Nuria’s apartment is cramped and “adrift in shadows.” Nuria says that her husband is in prison for politically subversive activities, but that Daniel shouldn’t repeat this to Isaac. Meanwhile she supports herself with difficulty by doing translation work.
It’s immediately clear that Nuria and Isaac have a tense relationship, and that Nuria’s romantic relationships, real or hypothetical, aggravate these tensions.
Nuria tells Daniel that she met Carax when she was working for Cabestany’s publishing house in Paris. She says that although Isaac has probably said she chased Carax “like a bitch in heat,” they were just friends, even when she stayed at his apartment during a business trip to Paris. She didn’t think he was happy in France, but he wouldn’t reveal much about his personal life. Nuria confirms the basic details about the Fortuny family related by Mr. Molins, including that Fortuny wasn’t Julian’s real father. Nuria says Carax didn’t hate his father, but lost all respect for him. Daniel notes that the family’s situation seems similar to that of his friend Tomás’s family.
Nuria’s crude description of Isaac’s thoughts highlights her father’s disturbing sense of entitlement to information and control over his daughter’s sexual and romantic life. Daniel’s statement of the similarity between Carax’s family and Tomás’s demonstrates that many families repeat the same troubled parent-child dynamic; although he doesn’t remark on Nuria explicitly, her evident tensions with Isaac show that she’s included in this pattern as well.
Daniel asks about Penélope, but Nuria denies having ever heard of her, even when Daniel shows her the pictures. She says she never heard of him having any girlfriends, and that he once told her “he had no right to love anyone.” She had heard that Carax was supposed to marry a wealthy woman before his involvement in a duel, but doesn’t know any more particulars.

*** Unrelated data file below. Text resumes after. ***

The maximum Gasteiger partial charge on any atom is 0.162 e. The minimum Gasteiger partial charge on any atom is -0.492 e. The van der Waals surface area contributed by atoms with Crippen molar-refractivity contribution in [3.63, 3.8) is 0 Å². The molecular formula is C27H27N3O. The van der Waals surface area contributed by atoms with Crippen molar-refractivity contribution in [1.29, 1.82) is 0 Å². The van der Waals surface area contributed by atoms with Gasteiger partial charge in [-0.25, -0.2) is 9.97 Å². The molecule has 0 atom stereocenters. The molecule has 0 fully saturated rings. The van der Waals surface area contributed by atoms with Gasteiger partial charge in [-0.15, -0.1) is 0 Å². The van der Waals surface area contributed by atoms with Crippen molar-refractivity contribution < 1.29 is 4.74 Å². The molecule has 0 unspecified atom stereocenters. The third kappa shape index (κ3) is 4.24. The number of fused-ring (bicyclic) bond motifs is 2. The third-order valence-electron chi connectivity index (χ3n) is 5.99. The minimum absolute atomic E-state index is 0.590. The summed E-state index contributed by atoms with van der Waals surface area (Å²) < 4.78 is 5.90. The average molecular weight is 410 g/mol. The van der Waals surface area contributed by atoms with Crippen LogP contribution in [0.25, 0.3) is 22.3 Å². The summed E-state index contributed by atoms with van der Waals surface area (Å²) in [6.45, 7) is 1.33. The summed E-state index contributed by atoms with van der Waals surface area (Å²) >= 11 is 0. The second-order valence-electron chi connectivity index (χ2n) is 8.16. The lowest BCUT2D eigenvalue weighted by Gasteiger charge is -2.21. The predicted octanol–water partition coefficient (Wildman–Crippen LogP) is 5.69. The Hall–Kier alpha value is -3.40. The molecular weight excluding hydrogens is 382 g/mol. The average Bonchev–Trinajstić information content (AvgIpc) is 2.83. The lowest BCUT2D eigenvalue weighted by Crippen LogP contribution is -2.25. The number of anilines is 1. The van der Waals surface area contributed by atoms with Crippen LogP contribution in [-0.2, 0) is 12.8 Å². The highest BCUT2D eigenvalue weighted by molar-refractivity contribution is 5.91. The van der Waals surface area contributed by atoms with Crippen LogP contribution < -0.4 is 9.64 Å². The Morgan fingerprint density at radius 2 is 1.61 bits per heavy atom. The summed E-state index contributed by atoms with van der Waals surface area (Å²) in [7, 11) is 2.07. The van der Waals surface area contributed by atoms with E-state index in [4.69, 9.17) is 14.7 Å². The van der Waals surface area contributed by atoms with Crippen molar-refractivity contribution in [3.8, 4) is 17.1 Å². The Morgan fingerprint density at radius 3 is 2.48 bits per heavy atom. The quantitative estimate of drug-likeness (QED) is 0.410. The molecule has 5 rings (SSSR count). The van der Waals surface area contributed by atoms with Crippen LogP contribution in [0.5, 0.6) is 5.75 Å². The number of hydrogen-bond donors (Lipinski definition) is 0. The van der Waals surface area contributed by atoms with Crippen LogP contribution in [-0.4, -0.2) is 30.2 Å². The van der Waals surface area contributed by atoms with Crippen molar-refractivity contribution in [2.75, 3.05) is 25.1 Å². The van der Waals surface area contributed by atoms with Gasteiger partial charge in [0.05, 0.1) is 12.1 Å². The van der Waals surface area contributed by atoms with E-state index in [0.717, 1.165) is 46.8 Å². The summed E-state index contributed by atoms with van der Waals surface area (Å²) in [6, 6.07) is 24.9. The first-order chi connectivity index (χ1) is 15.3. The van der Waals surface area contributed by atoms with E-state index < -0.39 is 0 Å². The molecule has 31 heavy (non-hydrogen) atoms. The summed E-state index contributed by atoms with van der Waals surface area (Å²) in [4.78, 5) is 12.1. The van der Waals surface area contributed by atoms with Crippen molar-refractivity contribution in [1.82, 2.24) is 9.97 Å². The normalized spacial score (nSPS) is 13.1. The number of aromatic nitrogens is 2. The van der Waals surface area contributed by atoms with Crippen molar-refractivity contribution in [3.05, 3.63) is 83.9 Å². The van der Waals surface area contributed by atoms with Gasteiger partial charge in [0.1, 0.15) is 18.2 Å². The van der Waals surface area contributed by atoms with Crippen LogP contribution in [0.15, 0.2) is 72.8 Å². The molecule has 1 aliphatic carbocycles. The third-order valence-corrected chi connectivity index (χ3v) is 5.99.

By recapitulating old details without giving any new information, Nuria creates a sense of frustrating repetition. Her seeming lack of knowledge about Penélope corresponds to the caretaker’s account; the evident secrecy that surrounds her suggests that Penélope is a very important character.
Nuria doesn’t know why Carax returned to Barcelona. She only knows that his body turned up at the morgue in 1936, shot through the heart. Fortuny refused to take charge of the affair, so he was buried in a common grave. She wasn’t able to find out anything more, especially since this all occurred during the chaotic beginning of the Civil War, when many people disappeared for a variety of reasons. At one point, Inspector Fumero visited her and warned her not to ask any more questions.
Nuria doesn’t seem to consider Fumero central to her own narrative, but this information is important to Daniel. Fumero’s presence in Carax’s life as well as Daniel’s seems to suggest that the two men are connected by something stronger than just Daniel’s admiration or curiosity.
When asked about Laín Coubert, Nuria theorizes that this is the alias of Jorge Aldaya, whom she believes once called her anonymously to ask for Carax’s Paris address, but which she didn’t give. She never saw Laín Coubert, but she heard his voice and thinks it’s the same as Jorge’s. She theorizes that Jorge wants to burn the books out of spite, since they’re a part of Carax.
Nuria tells Daniel he reminds her of Carax, and strokes his hand while he covertly examines her body and fantasizes about kissing her. But she only kisses his cheek and gently ushers him out of the house. As he walks home, Daniel imagines her sitting lonely in her apartment, crying over her memories.
Nuria seems like an active and stoic woman, not at all given to sitting around crying. Daniel’s strange reverie indicates a desire to see women as more sentimental or traditionally feminine than they really are.